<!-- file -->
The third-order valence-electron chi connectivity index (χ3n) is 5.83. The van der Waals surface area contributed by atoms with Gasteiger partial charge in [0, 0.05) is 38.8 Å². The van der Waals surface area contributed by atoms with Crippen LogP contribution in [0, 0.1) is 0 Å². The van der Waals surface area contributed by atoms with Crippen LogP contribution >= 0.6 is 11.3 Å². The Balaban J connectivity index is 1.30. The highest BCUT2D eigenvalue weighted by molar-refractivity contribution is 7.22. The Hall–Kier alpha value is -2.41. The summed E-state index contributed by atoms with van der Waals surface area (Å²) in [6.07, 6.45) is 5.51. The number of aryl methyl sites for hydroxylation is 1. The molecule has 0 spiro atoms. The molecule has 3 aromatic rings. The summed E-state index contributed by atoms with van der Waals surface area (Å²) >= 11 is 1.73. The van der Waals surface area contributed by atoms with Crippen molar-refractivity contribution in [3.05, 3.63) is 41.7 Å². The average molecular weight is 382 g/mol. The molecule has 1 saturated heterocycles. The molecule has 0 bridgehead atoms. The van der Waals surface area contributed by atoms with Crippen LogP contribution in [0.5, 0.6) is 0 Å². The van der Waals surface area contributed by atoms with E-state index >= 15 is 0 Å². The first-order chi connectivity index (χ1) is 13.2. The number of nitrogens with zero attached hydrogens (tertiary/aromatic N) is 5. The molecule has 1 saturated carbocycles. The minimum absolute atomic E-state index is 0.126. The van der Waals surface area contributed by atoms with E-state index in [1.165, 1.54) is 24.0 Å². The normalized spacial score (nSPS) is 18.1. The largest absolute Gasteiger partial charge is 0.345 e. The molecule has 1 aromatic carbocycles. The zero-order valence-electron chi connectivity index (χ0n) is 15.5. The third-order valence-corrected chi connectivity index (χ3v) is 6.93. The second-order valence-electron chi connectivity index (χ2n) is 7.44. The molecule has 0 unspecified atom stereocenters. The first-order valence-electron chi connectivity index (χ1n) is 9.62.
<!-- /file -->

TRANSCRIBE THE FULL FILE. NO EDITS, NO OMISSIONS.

The third-order valence-electron chi connectivity index (χ3n) is 5.83. The van der Waals surface area contributed by atoms with Gasteiger partial charge in [0, 0.05) is 38.8 Å². The van der Waals surface area contributed by atoms with Crippen LogP contribution in [0, 0.1) is 0 Å². The van der Waals surface area contributed by atoms with Crippen LogP contribution >= 0.6 is 11.3 Å². The Balaban J connectivity index is 1.30. The highest BCUT2D eigenvalue weighted by molar-refractivity contribution is 7.22. The Hall–Kier alpha value is -2.41. The summed E-state index contributed by atoms with van der Waals surface area (Å²) in [6.07, 6.45) is 5.51. The number of aryl methyl sites for hydroxylation is 1. The molecule has 0 spiro atoms. The molecule has 3 aromatic rings. The summed E-state index contributed by atoms with van der Waals surface area (Å²) >= 11 is 1.73. The van der Waals surface area contributed by atoms with Crippen molar-refractivity contribution in [3.05, 3.63) is 41.7 Å². The average molecular weight is 382 g/mol. The molecule has 1 saturated heterocycles. The molecule has 0 bridgehead atoms. The van der Waals surface area contributed by atoms with Crippen LogP contribution in [0.5, 0.6) is 0 Å². The van der Waals surface area contributed by atoms with E-state index >= 15 is 0 Å². The first-order chi connectivity index (χ1) is 13.2. The number of nitrogens with zero attached hydrogens (tertiary/aromatic N) is 5. The molecule has 1 saturated carbocycles. The minimum absolute atomic E-state index is 0.126. The van der Waals surface area contributed by atoms with E-state index in [1.165, 1.54) is 24.0 Å². The normalized spacial score (nSPS) is 18.1. The largest absolute Gasteiger partial charge is 0.345 e. The molecule has 1 aromatic carbocycles. The zero-order valence-electron chi connectivity index (χ0n) is 15.5. The third-order valence-corrected chi connectivity index (χ3v) is 6.93. The second-order valence-electron chi connectivity index (χ2n) is 7.44. The molecule has 0 unspecified atom stereocenters. The first-order valence-electron chi connectivity index (χ1n) is 9.62.